Nicki Minaj, Remy Ma and ShEther: The Death of a Monster
Issue   |   Wed, 03/08/2017 - 01:22

Rapper Reminisce Mackie, also known as Remy Ma, set the rap industry on fire last week when she released her seven-minute diss track “ShETHER.” The song is a detailed dissection of pop culture and rap icon Nicki Minaj, and has left many fans on both sides of the debate wondering if Nicki can recover. The song plays of Nas’ infamous 2001 diss track “Ether,” which was aimed at Jay-Z, using the same beat, hook, and intro. The opening of the song features a recording of Nicki Minaj telling the world to “free Remy,” who only recently was released from prison after six years. After the recording ends, several gunshots are heard before the words “F*ck Nicki Minaj!” are played behind a series of attacks on Nicki’s appearance. The hook calls upon Nas’ hook from the song “Ether,” with Remy saying “I will not lose,” behind several disses such as “Lipo your ass and belly,” and “I prove you lost already.” This sets the pace for the rest of the song, as we clearly know the target of the diss immediately. To put this in perspective, one of the more recent rap feuds that dominated social media was between Drake and Meek Mill. Neither of Drake’s diss tracks referenced Meek by name, though it was obvious who the songs were referring to. Remy made sure that there were no misinterpretations of her lyrics: she was coming for Nicki and she was coming for blood.

Remy then continues on her rampage by explaining the origins of both Nicki’s career and the feud itself. When Remy was sentenced to eight years in prison back in 2008, a void formed around the title of “Queen of Hip-Hop,” a void that was filled by Nicki’s massive success in the following decade. However, one can clearly argue that the title was given to her by default, as Remy was unable to maintain her status while behind bars, and that once she was released, the tables would turn on Minaj. Remy references this with “They told you your whole career I’d come home and kill you, right?” She then delievers a series of brutal attacks on Minaj’s “fake” posterior, playing on her intelligence at the same time with “It looks stupid, you literally got a dumb ass / Talkin’ cray, and we all know that you dumb as / You get the Donkey of the Day, yeah, you dumb ass.” After projecting her gift with wordplay, Remy goes on to literally threaten Nicki, saying “Now you gotta die, you dearly departed / Bloodbath when I catch you, a real red carpet.” These threats can be seen as typical rap feud jabs, threats thrown out that have no real backing to them. When it comes to Remy, however, the weight of these threats is all too real. It should be noted that Remy went to jail for shooting a friend: one can only guess what she would do to someone she had such distaste for.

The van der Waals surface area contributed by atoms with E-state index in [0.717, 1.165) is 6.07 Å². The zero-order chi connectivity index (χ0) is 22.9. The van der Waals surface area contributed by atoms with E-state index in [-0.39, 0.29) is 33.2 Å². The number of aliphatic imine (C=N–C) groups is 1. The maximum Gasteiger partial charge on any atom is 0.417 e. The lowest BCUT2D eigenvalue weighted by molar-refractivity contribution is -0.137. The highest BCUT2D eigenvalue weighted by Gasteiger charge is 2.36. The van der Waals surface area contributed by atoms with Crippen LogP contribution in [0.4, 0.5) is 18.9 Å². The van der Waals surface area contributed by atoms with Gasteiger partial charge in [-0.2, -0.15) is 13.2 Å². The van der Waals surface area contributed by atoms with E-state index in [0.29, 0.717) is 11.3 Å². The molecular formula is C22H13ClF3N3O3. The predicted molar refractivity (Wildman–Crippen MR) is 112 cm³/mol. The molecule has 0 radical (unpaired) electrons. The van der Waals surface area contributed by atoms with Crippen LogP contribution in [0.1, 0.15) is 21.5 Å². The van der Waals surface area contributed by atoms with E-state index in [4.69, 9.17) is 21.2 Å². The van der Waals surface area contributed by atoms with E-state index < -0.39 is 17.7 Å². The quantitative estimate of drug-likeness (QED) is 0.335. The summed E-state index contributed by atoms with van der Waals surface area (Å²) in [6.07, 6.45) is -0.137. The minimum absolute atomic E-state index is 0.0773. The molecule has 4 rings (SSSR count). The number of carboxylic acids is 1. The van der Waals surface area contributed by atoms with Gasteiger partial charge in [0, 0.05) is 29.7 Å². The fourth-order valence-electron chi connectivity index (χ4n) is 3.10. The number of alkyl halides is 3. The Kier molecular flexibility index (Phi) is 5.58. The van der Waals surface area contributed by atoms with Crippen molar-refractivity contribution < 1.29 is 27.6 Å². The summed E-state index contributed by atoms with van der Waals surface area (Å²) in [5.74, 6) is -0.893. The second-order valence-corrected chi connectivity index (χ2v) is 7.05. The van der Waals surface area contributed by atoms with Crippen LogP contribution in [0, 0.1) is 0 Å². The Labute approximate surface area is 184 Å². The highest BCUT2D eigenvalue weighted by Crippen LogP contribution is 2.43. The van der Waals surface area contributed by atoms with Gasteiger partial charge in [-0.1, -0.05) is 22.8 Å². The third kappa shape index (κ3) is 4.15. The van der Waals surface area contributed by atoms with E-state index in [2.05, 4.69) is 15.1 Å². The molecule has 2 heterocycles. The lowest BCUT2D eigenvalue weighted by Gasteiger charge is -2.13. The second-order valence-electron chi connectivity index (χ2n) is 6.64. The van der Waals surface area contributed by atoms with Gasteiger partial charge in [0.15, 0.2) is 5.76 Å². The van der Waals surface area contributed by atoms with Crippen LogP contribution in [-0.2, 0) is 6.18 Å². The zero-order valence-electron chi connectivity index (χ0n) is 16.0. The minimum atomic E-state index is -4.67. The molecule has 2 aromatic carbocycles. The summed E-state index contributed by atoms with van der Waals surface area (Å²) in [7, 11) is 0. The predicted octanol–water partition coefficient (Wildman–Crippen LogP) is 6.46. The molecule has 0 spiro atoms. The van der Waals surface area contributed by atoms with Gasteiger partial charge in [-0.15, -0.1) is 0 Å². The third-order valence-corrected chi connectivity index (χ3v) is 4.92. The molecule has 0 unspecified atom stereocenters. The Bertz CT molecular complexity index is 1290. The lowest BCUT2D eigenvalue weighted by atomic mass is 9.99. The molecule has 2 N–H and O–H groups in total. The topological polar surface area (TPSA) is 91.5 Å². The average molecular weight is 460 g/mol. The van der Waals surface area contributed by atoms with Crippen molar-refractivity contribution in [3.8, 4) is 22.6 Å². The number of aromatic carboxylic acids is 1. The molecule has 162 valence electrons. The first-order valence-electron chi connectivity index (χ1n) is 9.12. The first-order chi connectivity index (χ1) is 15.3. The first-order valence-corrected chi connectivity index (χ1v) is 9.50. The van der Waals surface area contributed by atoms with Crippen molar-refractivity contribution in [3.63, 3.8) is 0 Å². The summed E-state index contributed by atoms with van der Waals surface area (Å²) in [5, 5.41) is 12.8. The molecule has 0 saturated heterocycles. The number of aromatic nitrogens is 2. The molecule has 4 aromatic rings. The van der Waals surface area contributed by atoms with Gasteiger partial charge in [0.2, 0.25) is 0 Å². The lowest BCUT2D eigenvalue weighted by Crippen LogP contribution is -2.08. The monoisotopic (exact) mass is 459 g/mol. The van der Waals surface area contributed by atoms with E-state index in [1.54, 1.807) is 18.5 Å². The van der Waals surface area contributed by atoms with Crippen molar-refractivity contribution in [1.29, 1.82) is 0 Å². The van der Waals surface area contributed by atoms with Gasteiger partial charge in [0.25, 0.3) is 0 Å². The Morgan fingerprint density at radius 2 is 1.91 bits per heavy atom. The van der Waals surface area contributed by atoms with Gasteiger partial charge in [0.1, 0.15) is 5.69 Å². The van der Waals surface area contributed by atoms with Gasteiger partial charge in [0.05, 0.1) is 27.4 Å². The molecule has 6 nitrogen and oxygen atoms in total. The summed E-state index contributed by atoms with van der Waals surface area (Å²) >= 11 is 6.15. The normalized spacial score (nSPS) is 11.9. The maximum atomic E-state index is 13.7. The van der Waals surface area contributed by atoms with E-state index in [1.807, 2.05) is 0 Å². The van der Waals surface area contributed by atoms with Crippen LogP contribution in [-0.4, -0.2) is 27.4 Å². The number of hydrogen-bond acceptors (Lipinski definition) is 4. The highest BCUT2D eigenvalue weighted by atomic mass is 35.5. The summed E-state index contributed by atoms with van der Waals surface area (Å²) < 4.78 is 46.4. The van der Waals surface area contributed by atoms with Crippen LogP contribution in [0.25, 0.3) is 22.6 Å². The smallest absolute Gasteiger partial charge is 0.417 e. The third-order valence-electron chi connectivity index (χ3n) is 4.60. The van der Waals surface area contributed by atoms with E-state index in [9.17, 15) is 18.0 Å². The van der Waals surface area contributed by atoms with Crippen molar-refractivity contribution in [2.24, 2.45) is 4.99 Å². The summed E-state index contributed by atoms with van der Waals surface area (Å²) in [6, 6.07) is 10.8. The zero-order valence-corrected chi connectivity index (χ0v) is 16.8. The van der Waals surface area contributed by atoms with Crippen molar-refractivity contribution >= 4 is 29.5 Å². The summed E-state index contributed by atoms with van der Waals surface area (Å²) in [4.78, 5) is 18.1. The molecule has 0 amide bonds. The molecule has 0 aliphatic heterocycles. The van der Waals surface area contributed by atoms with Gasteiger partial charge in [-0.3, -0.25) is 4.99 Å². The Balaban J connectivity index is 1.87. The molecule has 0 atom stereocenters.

While Remy continues for several more devastating, diss filled lines, it should be noted that this is only the first song. Seeing that Minaj has refused to respond to the initial track, Remy went off a second time with her appropriately titled song “Anotha One,” though only three minutes long, the song harkens back to Drake’s 2015 diss track “Back to Back,” the song that ended Meek Mill’s career for some time. Clever and brutal wordplay aside, the message of “Anotha One,” was clear: Minaj “Already took a L, now you got another one,” and as Remy explains she will “kick a dead horse till it don’t move,” she makes it clear that she will keep going until she either dies of Minaj responds.

While “ShETHER” and “Anotha One” have shaken the rap game up this past week, one should note that Remy herself explained that this was going to happen. In her December remix of “Wait a Minute,” with Phresher, she clearly states that she was going to be on the offensive, and anyone who listens to rap could have told you that Nicki was the target. The threat was clear: “Get rid of those fake breasts / And put a vest on this b*tch chest.” If Remy was willing to put holes in her friend, one can only assume that Minaj will really need a bulletproof vest.
Nicki Minaj has yet to reply to either track. The question is, why?